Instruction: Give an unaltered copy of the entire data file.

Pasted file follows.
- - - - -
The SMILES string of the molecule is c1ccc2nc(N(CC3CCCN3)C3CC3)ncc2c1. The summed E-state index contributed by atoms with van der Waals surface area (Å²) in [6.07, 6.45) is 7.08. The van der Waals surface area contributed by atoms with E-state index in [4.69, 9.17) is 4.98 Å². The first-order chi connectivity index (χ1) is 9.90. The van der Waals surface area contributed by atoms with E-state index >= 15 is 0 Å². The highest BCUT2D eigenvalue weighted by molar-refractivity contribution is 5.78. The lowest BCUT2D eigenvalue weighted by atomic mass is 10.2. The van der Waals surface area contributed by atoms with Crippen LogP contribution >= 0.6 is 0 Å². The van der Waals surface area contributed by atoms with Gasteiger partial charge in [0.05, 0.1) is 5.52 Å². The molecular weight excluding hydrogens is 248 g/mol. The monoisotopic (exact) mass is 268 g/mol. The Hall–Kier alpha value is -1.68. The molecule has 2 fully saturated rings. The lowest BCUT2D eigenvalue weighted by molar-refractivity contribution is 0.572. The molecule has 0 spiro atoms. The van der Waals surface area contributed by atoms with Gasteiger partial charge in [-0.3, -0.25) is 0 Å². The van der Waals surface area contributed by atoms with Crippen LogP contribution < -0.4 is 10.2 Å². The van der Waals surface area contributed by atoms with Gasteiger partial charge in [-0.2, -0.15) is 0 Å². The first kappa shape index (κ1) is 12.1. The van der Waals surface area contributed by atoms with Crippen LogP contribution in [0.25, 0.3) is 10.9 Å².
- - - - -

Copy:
The SMILES string of the molecule is c1ccc2nc(N(CC3CCCN3)C3CC3)ncc2c1. The summed E-state index contributed by atoms with van der Waals surface area (Å²) in [6.07, 6.45) is 7.08. The van der Waals surface area contributed by atoms with E-state index in [4.69, 9.17) is 4.98 Å². The first-order chi connectivity index (χ1) is 9.90. The van der Waals surface area contributed by atoms with E-state index >= 15 is 0 Å². The highest BCUT2D eigenvalue weighted by molar-refractivity contribution is 5.78. The lowest BCUT2D eigenvalue weighted by atomic mass is 10.2. The van der Waals surface area contributed by atoms with Crippen LogP contribution >= 0.6 is 0 Å². The van der Waals surface area contributed by atoms with Gasteiger partial charge in [0.05, 0.1) is 5.52 Å². The molecular weight excluding hydrogens is 248 g/mol. The monoisotopic (exact) mass is 268 g/mol. The Hall–Kier alpha value is -1.68. The molecule has 2 fully saturated rings. The lowest BCUT2D eigenvalue weighted by molar-refractivity contribution is 0.572. The molecule has 0 spiro atoms. The van der Waals surface area contributed by atoms with Gasteiger partial charge in [-0.3, -0.25) is 0 Å². The van der Waals surface area contributed by atoms with Crippen LogP contribution < -0.4 is 10.2 Å². The van der Waals surface area contributed by atoms with Gasteiger partial charge in [-0.2, -0.15) is 0 Å². The first kappa shape index (κ1) is 12.1. The van der Waals surface area contributed by atoms with Crippen LogP contribution in [0.25, 0.3) is 10.9 Å².